What is a Living Will, and Do I Need One? In Yorktown Heights, New York
Young people don’t think they’ll ever need any kind of will. However, a living will makes sense for people at every age and stage of life. We never know when a serious illness or injury will occur.
New guidelines have been released about living wills from the American Bar Association Commission on Law and Aging. Advance care planning is something that shifts and changes throughout the course of a person’s life. Priorities and goals change over time, and the document needs to be updated to reflect those changes.
There are four stages of life that should necessitate changing a living will, says Forbes in its recent article, “Living Wills Stressed For Adults Of All Ages.”
While healthy young adults are right to believe that their chances of dying soon are pretty low, many in that age range have accidents leading to temporary or permanent impairments. In those cases, having someone named ahead of time to know and follow their medical wishes is a huge plus.
Living will planning also needs to be modified significantly for those who experience severe health threatening illnesses. Another time for living will adjustments comes when people are diagnosed with terminal illnesses. Their living wills should have directions on what life support they want and what care they would like when in hospice.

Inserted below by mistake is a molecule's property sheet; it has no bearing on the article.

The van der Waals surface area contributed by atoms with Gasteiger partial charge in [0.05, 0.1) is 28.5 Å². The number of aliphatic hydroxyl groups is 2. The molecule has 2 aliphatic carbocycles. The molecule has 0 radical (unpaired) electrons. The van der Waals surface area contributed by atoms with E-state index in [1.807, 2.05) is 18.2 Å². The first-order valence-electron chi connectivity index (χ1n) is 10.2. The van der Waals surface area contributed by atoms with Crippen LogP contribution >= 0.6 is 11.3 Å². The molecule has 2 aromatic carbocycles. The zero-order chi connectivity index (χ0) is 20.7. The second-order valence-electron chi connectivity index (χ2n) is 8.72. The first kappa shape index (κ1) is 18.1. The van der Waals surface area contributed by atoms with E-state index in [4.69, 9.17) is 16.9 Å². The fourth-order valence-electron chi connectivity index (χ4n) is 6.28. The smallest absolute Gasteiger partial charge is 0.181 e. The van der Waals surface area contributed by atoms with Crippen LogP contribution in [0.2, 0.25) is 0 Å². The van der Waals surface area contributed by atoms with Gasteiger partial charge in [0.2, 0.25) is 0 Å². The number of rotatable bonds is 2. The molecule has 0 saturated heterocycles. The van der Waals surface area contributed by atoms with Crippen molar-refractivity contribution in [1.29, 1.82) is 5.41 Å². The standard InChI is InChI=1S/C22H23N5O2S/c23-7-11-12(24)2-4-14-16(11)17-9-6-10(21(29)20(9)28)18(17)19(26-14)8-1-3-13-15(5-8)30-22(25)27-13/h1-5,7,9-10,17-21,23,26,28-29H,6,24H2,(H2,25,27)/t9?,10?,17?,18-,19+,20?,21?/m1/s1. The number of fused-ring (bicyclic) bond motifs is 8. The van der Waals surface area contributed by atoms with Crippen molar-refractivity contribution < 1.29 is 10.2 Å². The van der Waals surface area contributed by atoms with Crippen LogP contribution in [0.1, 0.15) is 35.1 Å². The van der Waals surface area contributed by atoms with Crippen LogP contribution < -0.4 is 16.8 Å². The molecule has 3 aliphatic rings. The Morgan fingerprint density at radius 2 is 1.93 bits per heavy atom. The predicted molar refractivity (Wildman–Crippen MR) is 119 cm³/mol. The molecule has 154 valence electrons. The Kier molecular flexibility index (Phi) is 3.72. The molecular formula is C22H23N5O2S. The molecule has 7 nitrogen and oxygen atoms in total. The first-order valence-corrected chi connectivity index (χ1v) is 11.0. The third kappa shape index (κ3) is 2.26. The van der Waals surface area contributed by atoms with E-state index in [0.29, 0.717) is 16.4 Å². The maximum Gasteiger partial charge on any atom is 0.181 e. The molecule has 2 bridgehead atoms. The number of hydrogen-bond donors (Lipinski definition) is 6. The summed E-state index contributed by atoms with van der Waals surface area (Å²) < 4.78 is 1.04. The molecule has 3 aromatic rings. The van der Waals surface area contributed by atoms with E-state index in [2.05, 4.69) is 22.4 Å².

When creating a living will, you need to find someone you feel comfortable talking to, who will know and carry out your wishes for end-of-life care as a proxy.
Many people turn to their spouse for the role, but usually a husband may not want to go through the trauma of extended end-of-life care. However, his wife may believe everything should be done to save him, for as long as humanly possible. A word of advice: don’t appoint a person as a proxy, who’s so opinionated she could let her own thinking take precedence over the patient’s wishes.
A person’s directions for end-of-life care need to be considered after discussions with your doctor, your family and your attorney.
A big issue with living wills is it’s frequently impossible for medical professionals and people with power of attorney to find that they exist (and then find them), when they’re needed for health care decision making in an emergency situation. To solve this problem, some states have created registries, some with smart phone apps that can give doctors and attorneys access to a living will to implement it.
Before you sit down to prepare a living will, talk with your estate planning attorney about scenarios that you are and are not willing to tolerate. This includes being in a coma, requiring the use of machine to maintain life-sustaining functions, not being able to recognize loved ones, not being able to feed, bathe or take care of yourself.
When you know what you want and do not want to happen during these admittedly unsettling situations, then you’ll be ready to finalize your living will.
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